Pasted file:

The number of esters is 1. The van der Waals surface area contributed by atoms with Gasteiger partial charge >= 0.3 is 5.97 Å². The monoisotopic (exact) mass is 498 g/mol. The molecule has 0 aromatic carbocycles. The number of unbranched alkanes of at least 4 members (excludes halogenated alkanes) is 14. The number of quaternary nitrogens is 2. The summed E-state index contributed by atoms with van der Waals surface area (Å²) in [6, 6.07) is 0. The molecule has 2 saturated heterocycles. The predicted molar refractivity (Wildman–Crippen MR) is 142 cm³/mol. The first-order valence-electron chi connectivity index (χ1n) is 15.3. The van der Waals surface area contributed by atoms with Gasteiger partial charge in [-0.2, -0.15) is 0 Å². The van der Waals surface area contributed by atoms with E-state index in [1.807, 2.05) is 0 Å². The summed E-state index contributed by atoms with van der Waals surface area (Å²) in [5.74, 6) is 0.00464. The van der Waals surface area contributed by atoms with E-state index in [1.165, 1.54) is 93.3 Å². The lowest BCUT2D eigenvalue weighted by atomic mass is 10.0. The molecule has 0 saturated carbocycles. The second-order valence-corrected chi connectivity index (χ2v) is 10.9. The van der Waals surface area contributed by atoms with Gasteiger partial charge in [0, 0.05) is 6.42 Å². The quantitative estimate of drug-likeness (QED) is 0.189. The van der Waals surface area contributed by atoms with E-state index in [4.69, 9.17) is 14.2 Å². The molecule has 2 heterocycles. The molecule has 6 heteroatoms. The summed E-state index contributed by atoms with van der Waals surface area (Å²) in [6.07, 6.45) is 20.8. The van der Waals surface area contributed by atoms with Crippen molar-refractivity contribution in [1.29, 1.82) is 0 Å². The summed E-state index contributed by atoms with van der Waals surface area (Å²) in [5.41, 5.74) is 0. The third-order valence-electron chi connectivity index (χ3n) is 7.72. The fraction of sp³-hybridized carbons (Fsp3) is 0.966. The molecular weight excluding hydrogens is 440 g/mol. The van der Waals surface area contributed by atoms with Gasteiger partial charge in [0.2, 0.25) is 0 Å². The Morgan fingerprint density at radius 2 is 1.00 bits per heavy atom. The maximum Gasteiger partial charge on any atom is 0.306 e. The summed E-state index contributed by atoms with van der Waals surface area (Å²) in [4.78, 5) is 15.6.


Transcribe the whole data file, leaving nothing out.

The number of esters is 1. The van der Waals surface area contributed by atoms with Gasteiger partial charge >= 0.3 is 5.97 Å². The monoisotopic (exact) mass is 498 g/mol. The molecule has 0 aromatic carbocycles. The number of unbranched alkanes of at least 4 members (excludes halogenated alkanes) is 14. The number of quaternary nitrogens is 2. The summed E-state index contributed by atoms with van der Waals surface area (Å²) in [6, 6.07) is 0. The molecule has 2 saturated heterocycles. The predicted molar refractivity (Wildman–Crippen MR) is 142 cm³/mol. The first-order valence-electron chi connectivity index (χ1n) is 15.3. The van der Waals surface area contributed by atoms with Gasteiger partial charge in [-0.2, -0.15) is 0 Å². The van der Waals surface area contributed by atoms with E-state index in [1.807, 2.05) is 0 Å². The summed E-state index contributed by atoms with van der Waals surface area (Å²) in [5.74, 6) is 0.00464. The van der Waals surface area contributed by atoms with E-state index in [1.165, 1.54) is 93.3 Å². The lowest BCUT2D eigenvalue weighted by atomic mass is 10.0. The molecule has 0 saturated carbocycles. The second-order valence-corrected chi connectivity index (χ2v) is 10.9. The van der Waals surface area contributed by atoms with Gasteiger partial charge in [0, 0.05) is 6.42 Å². The quantitative estimate of drug-likeness (QED) is 0.189. The van der Waals surface area contributed by atoms with E-state index in [4.69, 9.17) is 14.2 Å². The molecule has 2 heterocycles. The molecule has 6 heteroatoms. The summed E-state index contributed by atoms with van der Waals surface area (Å²) in [6.07, 6.45) is 20.8. The van der Waals surface area contributed by atoms with Crippen molar-refractivity contribution in [1.29, 1.82) is 0 Å². The summed E-state index contributed by atoms with van der Waals surface area (Å²) in [5.41, 5.74) is 0. The third-order valence-electron chi connectivity index (χ3n) is 7.72. The fraction of sp³-hybridized carbons (Fsp3) is 0.966. The molecular weight excluding hydrogens is 440 g/mol. The van der Waals surface area contributed by atoms with Gasteiger partial charge in [0.2, 0.25) is 0 Å². The Morgan fingerprint density at radius 2 is 1.00 bits per heavy atom. The maximum Gasteiger partial charge on any atom is 0.306 e. The summed E-state index contributed by atoms with van der Waals surface area (Å²) in [4.78, 5) is 15.6.